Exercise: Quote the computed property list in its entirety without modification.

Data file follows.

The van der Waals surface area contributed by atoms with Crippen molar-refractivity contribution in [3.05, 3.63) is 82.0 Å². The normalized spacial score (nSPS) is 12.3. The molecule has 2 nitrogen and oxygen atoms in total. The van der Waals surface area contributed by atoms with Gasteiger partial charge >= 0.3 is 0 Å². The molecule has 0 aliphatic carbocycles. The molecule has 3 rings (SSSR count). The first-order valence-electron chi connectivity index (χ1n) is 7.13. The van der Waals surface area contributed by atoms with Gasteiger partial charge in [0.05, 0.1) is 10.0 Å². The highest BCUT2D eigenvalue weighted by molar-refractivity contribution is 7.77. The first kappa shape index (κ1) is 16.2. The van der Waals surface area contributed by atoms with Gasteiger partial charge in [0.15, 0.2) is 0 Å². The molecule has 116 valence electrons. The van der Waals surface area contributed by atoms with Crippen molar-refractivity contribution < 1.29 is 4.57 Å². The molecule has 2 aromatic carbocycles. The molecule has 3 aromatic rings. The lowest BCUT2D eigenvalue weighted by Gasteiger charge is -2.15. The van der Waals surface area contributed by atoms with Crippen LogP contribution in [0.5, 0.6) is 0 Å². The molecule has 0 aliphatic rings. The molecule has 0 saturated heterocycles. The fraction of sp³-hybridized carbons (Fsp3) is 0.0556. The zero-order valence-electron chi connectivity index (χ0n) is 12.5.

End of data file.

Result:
The van der Waals surface area contributed by atoms with Crippen molar-refractivity contribution in [3.05, 3.63) is 82.0 Å². The normalized spacial score (nSPS) is 12.3. The molecule has 2 nitrogen and oxygen atoms in total. The van der Waals surface area contributed by atoms with Gasteiger partial charge >= 0.3 is 0 Å². The molecule has 0 aliphatic carbocycles. The molecule has 3 rings (SSSR count). The first-order valence-electron chi connectivity index (χ1n) is 7.13. The van der Waals surface area contributed by atoms with Gasteiger partial charge in [0.05, 0.1) is 10.0 Å². The highest BCUT2D eigenvalue weighted by molar-refractivity contribution is 7.77. The first kappa shape index (κ1) is 16.2. The van der Waals surface area contributed by atoms with Gasteiger partial charge in [0.15, 0.2) is 0 Å². The molecule has 116 valence electrons. The van der Waals surface area contributed by atoms with Crippen molar-refractivity contribution < 1.29 is 4.57 Å². The molecule has 2 aromatic carbocycles. The molecule has 3 aromatic rings. The lowest BCUT2D eigenvalue weighted by Gasteiger charge is -2.15. The van der Waals surface area contributed by atoms with Crippen LogP contribution in [0.5, 0.6) is 0 Å². The molecule has 0 aliphatic rings. The molecule has 0 saturated heterocycles. The fraction of sp³-hybridized carbons (Fsp3) is 0.0556. The zero-order valence-electron chi connectivity index (χ0n) is 12.5.